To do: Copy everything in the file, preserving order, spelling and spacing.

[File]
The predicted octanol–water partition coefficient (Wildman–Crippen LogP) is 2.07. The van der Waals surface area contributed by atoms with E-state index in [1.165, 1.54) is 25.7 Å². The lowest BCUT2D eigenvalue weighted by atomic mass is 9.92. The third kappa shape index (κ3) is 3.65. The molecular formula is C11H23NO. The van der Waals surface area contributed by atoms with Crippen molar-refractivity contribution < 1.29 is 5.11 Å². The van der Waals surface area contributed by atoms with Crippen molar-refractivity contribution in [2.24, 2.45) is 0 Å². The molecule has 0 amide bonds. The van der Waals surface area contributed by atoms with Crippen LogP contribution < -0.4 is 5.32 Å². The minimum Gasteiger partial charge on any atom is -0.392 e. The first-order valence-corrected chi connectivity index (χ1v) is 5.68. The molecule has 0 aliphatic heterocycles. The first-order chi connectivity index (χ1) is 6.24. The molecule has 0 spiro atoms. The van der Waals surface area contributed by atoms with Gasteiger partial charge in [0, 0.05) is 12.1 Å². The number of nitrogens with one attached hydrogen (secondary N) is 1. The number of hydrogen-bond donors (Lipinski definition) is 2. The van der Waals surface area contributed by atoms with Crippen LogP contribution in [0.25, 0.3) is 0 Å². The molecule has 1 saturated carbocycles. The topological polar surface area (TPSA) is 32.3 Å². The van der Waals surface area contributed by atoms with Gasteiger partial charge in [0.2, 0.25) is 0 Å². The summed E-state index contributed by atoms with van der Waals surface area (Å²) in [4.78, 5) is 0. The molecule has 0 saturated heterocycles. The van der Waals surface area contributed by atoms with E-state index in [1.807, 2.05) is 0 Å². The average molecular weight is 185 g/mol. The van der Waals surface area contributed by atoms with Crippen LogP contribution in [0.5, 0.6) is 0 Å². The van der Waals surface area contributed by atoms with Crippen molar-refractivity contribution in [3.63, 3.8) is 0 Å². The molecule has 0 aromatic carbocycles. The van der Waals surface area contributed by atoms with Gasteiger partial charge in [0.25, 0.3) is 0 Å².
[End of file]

The predicted octanol–water partition coefficient (Wildman–Crippen LogP) is 2.07. The van der Waals surface area contributed by atoms with E-state index in [1.165, 1.54) is 25.7 Å². The lowest BCUT2D eigenvalue weighted by atomic mass is 9.92. The third kappa shape index (κ3) is 3.65. The molecular formula is C11H23NO. The van der Waals surface area contributed by atoms with Crippen molar-refractivity contribution < 1.29 is 5.11 Å². The van der Waals surface area contributed by atoms with Crippen molar-refractivity contribution in [2.24, 2.45) is 0 Å². The molecule has 0 amide bonds. The van der Waals surface area contributed by atoms with Crippen LogP contribution < -0.4 is 5.32 Å². The minimum Gasteiger partial charge on any atom is -0.392 e. The first-order valence-corrected chi connectivity index (χ1v) is 5.68. The molecule has 0 aliphatic heterocycles. The first-order chi connectivity index (χ1) is 6.24. The molecule has 0 spiro atoms. The van der Waals surface area contributed by atoms with Gasteiger partial charge in [0, 0.05) is 12.1 Å². The number of nitrogens with one attached hydrogen (secondary N) is 1. The number of hydrogen-bond donors (Lipinski definition) is 2. The van der Waals surface area contributed by atoms with Crippen LogP contribution in [0.25, 0.3) is 0 Å². The molecule has 1 saturated carbocycles. The topological polar surface area (TPSA) is 32.3 Å². The van der Waals surface area contributed by atoms with Gasteiger partial charge in [0.2, 0.25) is 0 Å². The summed E-state index contributed by atoms with van der Waals surface area (Å²) in [4.78, 5) is 0. The molecule has 0 saturated heterocycles. The van der Waals surface area contributed by atoms with E-state index in [1.807, 2.05) is 0 Å². The average molecular weight is 185 g/mol. The van der Waals surface area contributed by atoms with Crippen LogP contribution in [0.5, 0.6) is 0 Å². The van der Waals surface area contributed by atoms with Crippen molar-refractivity contribution in [3.63, 3.8) is 0 Å². The molecule has 0 aromatic carbocycles. The van der Waals surface area contributed by atoms with Gasteiger partial charge in [0.25, 0.3) is 0 Å².